Writing for ClickZ as long as I have, I get a lot of questions. While many involve particular circumstances, some questions land in my inbox more frequently than others. So I thought I'd share of few of them with you today.
Question: Have you had success with purchasing text links for SEO (define)?
Answer: The short answer is no, not really, but probably not for the reason you are thinking. I've been working in SEO since 1996 and have observed sites that have improved their visibility in Google and Bing by buying text links, but the improved positioning never seems to last very long. So, it's difficult to consider the tactic successful.
In one instance, a former client decided to start aggressively buying text links. The business quickly shot up the rankings, but then dropped abruptly when Google caught on to what it was doing. The company abandoned the tactic and eventually returned to its regular positioning...after the better part of a year. In the short term, it had what could be called success on the three terms for which they were buying links. But over the long term, it's hard to call the tactic successful.
Ultimately, my usual answer to the question is another question: How much are you willing to pay to improve your positioning in the search engines?
If you were to take the money spent on buying text links for a year, how far it would go toward implementing a legitimate long-term link building strategy for your Web site? That's the problem with link buying -- it's nearly impossible to sustain over time, especially if you can't bind revenue gained to the cost associated with maintaining your search engine rankings.
Imagine where your site could be positioned in the search engines if you took the link-buying budget and developed a widget that helped build links to your site year after year. Or suppose you took that money and invested in creating content that repeatedly added valuable links to your site? Blogs remain a relatively inexpensive way to not only create link-worthy content, but connect with your customers in an entirely different voice.
The risk attached to link buying and selling is well known. Google has made its position clear; don't participate in link schemes designed to game the search engines. Google is quite adept at sniffing out link farms and dampening results for specific search queries. You should be able to get good quality backlinks from a wide variety of sources, no matter what industry you're in. Indeed, some of them could be defined as paid text links. After all, inclusion in the Yahoo Directory is paid for, is it not?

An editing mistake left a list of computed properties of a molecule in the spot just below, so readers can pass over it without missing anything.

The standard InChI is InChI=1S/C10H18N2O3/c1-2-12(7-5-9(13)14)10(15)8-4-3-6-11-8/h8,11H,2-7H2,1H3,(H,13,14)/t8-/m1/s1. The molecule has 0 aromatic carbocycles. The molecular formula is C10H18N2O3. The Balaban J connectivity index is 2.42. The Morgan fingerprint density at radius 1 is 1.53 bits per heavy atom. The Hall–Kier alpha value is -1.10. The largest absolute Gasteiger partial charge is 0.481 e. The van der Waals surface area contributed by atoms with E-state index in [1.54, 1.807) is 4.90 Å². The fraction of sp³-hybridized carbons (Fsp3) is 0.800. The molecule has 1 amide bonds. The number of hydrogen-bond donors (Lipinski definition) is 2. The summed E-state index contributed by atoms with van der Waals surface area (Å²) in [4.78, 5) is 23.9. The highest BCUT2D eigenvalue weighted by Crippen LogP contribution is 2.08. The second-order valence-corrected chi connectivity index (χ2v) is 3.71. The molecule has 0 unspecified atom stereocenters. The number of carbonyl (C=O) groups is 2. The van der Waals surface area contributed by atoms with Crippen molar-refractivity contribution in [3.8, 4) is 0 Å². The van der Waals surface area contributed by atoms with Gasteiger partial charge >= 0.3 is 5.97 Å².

All the same, my best advice is stay legit, even if link building is a challenge and rival sites are taking shortcuts. Dollar for dollar, you can achieve higher, longer-lasting rankings by allocating your marketing money toward content generation and resource development that works well for building links within Google's guidelines.
Q: What SEO tasks are the most time consuming?
A: See above.
Link building is nearly evergreen. Just when you get firing on all cylinders with press releases, blogging, widget building, directory submissions, forums, content creation, and such, another new opportunity comes alone and there you are tweeting your life away.
Never stop link building -- it's worth all the time and effort.
Q: Do you know of anyone who has implemented the canonical link tag in their Web site when there are multiple URLs pointing at the same page or when multiple versions of a page exist? Did it work as expected or have you experienced any pitfalls?
A: My colleague, Jill Kocher, has been experimenting with using the canonical link element and it appears to work quite effectively in Google. So far, we've seen visible PageRank accumulate at the canonical URL and indexation decrease for noncanonical URLs. We've also seen the canonical tag affect Google Sitelinks -- the eight or so links shown under the primary search result for branded searches. The links suggested by the canonical tag tend to replace noncanonical links in the list.
After several months, however, we have not seen deindexation or preferred rankings for pages with the canonical tag element in Yahoo and Bing. It's possible that they're still figuring things out, but we're currently recommending to any clients that struggle in Yahoo and Bing that they not rely on the canonical tag to resolve content duplication issues.
Search engines' said adoption of the canonical tag element has been negligible to date. At SES San Jose in August, during the "Duplicate Content & Multiple Site Issues" session that I moderated, all of the search engine representatives said they had not seen wide adoption of the canonical tag, and that those that did implement its use often improperly identified preferred URLs. Name, URLs in another site -- it doesn't work that way. (Disclosure: ClickZ and SES are part of Incisive Media.)
Bottom line: The canonical tag is still just a suggestion and as a suggestion it remains to be a hint as to which URL the search engines should index. The best solution to confidently pass link popularity, eventually deindex a URL and redirect users, is still the good old 301 permanent redirect.
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P.J. Fusco has been working in the Internet industry since 1996 when she developed her first SEM service while acting as general manager for a regional ISP. She was the SEO manager for Jupitermedia and has performed as the SEM manager for an international health and beauty dot-com corporation generating more than $1 billion a year in e-commerce sales. Today, she is director for natural search for Netconcepts, a cutting-edge SEO firm with offices in Madison, WI, and Auckland, New Zealand.
December 12, 2013
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